Commercial considerations will centre around infrastructure ownership, revenue share vs. guaranteed income, data ownership, OpEx and CaPex.
Identifying the right supplier/partner
Right from the outset of the tender process, the council will have to agree evaluation criteria, as well as how these are measured. This provides clarity and transparency throughout the process for all stakeholders involved. This can be a daunting task and sometimes requires technical expertise (e.g. what is a technically sound response) as well as involvement from other council stakeholders.
The traditional approach to procure technology involves the selection of only one main contractor dealing with multiple subcontractors to deliver the project. It’s important that the tender document captures the information needed to assess and rank potential subcontractors by setting clear selection criteria. Depending on the various stages of tender that each council wishes to put in place, the pre-qualification criteria (PQQ) often centre around financial viability of the company, track record, delivery assurance, quality certifications, insurance levels, health and safety compliance, and other qualifying elements that are in line with government guidelines.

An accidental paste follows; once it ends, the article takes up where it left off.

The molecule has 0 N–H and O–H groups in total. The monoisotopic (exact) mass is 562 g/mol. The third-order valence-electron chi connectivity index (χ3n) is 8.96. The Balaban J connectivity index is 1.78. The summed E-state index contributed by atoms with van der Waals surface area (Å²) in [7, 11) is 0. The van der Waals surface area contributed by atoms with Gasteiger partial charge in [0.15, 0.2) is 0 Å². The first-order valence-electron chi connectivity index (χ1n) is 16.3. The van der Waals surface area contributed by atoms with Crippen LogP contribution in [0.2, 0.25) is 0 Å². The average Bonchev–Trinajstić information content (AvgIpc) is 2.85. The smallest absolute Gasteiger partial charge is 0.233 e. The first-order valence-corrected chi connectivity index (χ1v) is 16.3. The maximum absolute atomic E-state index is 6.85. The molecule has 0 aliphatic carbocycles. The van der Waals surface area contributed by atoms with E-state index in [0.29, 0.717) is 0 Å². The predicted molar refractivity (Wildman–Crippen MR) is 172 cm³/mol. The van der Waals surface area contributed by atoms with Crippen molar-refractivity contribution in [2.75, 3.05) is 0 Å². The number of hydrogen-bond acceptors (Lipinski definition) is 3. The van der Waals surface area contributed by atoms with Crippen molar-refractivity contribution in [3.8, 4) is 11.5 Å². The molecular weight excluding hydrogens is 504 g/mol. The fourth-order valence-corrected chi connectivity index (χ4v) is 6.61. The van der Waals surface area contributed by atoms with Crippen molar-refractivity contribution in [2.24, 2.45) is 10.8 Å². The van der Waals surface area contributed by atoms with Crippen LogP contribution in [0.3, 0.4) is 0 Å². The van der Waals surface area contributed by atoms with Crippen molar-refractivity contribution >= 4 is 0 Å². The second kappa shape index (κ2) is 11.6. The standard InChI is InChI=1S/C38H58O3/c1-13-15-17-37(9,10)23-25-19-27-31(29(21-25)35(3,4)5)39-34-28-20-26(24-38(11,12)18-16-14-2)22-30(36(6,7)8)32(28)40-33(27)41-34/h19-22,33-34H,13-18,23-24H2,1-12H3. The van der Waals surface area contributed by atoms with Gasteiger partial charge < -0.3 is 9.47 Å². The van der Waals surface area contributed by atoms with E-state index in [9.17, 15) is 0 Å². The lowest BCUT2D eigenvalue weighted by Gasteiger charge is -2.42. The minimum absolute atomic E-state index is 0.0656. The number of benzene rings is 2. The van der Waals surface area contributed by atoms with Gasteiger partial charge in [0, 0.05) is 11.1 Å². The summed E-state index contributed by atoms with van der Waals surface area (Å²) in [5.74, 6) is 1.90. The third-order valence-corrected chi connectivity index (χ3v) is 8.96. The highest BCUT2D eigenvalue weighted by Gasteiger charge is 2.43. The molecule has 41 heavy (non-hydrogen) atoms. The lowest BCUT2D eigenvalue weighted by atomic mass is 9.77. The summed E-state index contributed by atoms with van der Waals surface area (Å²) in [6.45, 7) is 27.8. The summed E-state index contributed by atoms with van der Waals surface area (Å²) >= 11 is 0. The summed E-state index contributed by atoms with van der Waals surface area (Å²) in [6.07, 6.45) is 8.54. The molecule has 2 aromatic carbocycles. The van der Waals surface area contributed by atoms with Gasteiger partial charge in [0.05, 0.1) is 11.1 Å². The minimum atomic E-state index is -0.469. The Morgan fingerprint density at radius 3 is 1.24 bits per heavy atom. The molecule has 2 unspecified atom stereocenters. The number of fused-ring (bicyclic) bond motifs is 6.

Other more modern approaches involve the split of the project by Lots, aiming to select the best partner per technology or stage of the project. This new approach also includes a presentation after the submission of the tender which have proven to be useful to find out how much of an understanding a possible supplier has of the project and to allow the local authority to have a better understanding of the proposal. We believe that supplier meetings at any stage throughout the RFP/tender process are an efficient way to get a feel for a company’s capability, responsiveness, openness and understanding of the project and council. This could take place in the early stages of the tender – as part of a site visit/walk around the council – or a presentation of the solution in the final stages of the tender.
Innovation is often a good way to find out whether a supplier has a different approach or can add value to the council’s overall efforts on Smart City. Demonstrating depth of experience and aims at potential for long term partnership.
These basic criteria for procuring a wireless solution for Smart Cities provides a starting point for councils to approach the selection process confidently. It is not unusual for councils to solicit outside help from wireless/technical experts, in order to ensure the right requirements and criteria are in place to ensure best possible outcome – in terms of quality, timing, commercials as well as technical capabilities. iWireless Solutions has extensive experience of working with local councils to help make their city smarter by deploying a wireless infrastructure that connects and enables communication between assets and users. You can find out more about how we can help and discuss any questions raised in this article by speaking to one of our technical specialists by email on firstname.lastname@example.org or phone us on 01342 305038. To make sure you don’t miss the next step “Chapter 3: Network Densification – the process” keep an eye on our News page or follow us on Twitter and LinkedIn.